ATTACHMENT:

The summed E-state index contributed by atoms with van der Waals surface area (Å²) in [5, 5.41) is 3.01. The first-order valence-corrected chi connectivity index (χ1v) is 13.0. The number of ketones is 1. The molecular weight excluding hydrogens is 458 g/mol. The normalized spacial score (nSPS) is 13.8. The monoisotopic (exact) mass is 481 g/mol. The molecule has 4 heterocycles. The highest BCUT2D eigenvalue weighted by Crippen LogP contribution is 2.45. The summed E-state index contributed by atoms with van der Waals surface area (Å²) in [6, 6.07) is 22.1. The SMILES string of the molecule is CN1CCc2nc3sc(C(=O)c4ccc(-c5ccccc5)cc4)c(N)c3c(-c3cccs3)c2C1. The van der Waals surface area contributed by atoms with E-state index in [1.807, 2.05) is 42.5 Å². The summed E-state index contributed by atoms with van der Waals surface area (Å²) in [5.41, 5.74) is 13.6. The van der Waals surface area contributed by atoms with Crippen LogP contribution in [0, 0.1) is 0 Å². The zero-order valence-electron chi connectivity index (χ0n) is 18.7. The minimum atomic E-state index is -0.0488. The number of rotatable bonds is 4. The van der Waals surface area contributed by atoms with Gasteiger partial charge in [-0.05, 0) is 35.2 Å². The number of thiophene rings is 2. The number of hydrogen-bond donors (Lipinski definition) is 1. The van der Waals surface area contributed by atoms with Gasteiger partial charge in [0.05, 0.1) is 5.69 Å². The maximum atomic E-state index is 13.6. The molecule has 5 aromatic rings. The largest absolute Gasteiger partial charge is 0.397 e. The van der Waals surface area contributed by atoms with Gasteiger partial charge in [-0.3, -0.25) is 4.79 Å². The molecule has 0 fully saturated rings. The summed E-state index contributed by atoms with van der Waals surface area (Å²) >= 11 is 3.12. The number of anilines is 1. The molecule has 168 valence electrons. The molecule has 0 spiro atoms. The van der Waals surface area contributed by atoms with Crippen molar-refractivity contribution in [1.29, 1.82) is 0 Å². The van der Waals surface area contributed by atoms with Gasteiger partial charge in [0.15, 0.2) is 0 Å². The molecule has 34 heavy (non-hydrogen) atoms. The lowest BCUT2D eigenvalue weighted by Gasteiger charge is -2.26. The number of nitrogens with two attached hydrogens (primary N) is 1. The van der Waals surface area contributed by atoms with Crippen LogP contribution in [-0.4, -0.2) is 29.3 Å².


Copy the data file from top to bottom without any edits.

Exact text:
The summed E-state index contributed by atoms with van der Waals surface area (Å²) in [5, 5.41) is 3.01. The first-order valence-corrected chi connectivity index (χ1v) is 13.0. The number of ketones is 1. The molecular weight excluding hydrogens is 458 g/mol. The normalized spacial score (nSPS) is 13.8. The monoisotopic (exact) mass is 481 g/mol. The molecule has 4 heterocycles. The highest BCUT2D eigenvalue weighted by Crippen LogP contribution is 2.45. The summed E-state index contributed by atoms with van der Waals surface area (Å²) in [6, 6.07) is 22.1. The SMILES string of the molecule is CN1CCc2nc3sc(C(=O)c4ccc(-c5ccccc5)cc4)c(N)c3c(-c3cccs3)c2C1. The van der Waals surface area contributed by atoms with E-state index in [1.807, 2.05) is 42.5 Å². The summed E-state index contributed by atoms with van der Waals surface area (Å²) in [5.41, 5.74) is 13.6. The van der Waals surface area contributed by atoms with Crippen LogP contribution in [0, 0.1) is 0 Å². The zero-order valence-electron chi connectivity index (χ0n) is 18.7. The minimum atomic E-state index is -0.0488. The number of rotatable bonds is 4. The van der Waals surface area contributed by atoms with Gasteiger partial charge in [-0.05, 0) is 35.2 Å². The number of thiophene rings is 2. The number of hydrogen-bond donors (Lipinski definition) is 1. The van der Waals surface area contributed by atoms with Gasteiger partial charge in [0.05, 0.1) is 5.69 Å². The maximum atomic E-state index is 13.6. The molecule has 5 aromatic rings. The largest absolute Gasteiger partial charge is 0.397 e. The van der Waals surface area contributed by atoms with Gasteiger partial charge in [-0.3, -0.25) is 4.79 Å². The molecule has 0 fully saturated rings. The summed E-state index contributed by atoms with van der Waals surface area (Å²) >= 11 is 3.12. The number of anilines is 1. The molecule has 168 valence electrons. The molecule has 0 spiro atoms. The van der Waals surface area contributed by atoms with Crippen molar-refractivity contribution in [1.29, 1.82) is 0 Å². The van der Waals surface area contributed by atoms with Gasteiger partial charge in [0.15, 0.2) is 0 Å². The molecule has 34 heavy (non-hydrogen) atoms. The lowest BCUT2D eigenvalue weighted by Gasteiger charge is -2.26. The number of nitrogens with two attached hydrogens (primary N) is 1. The van der Waals surface area contributed by atoms with Crippen LogP contribution in [-0.4, -0.2) is 29.3 Å².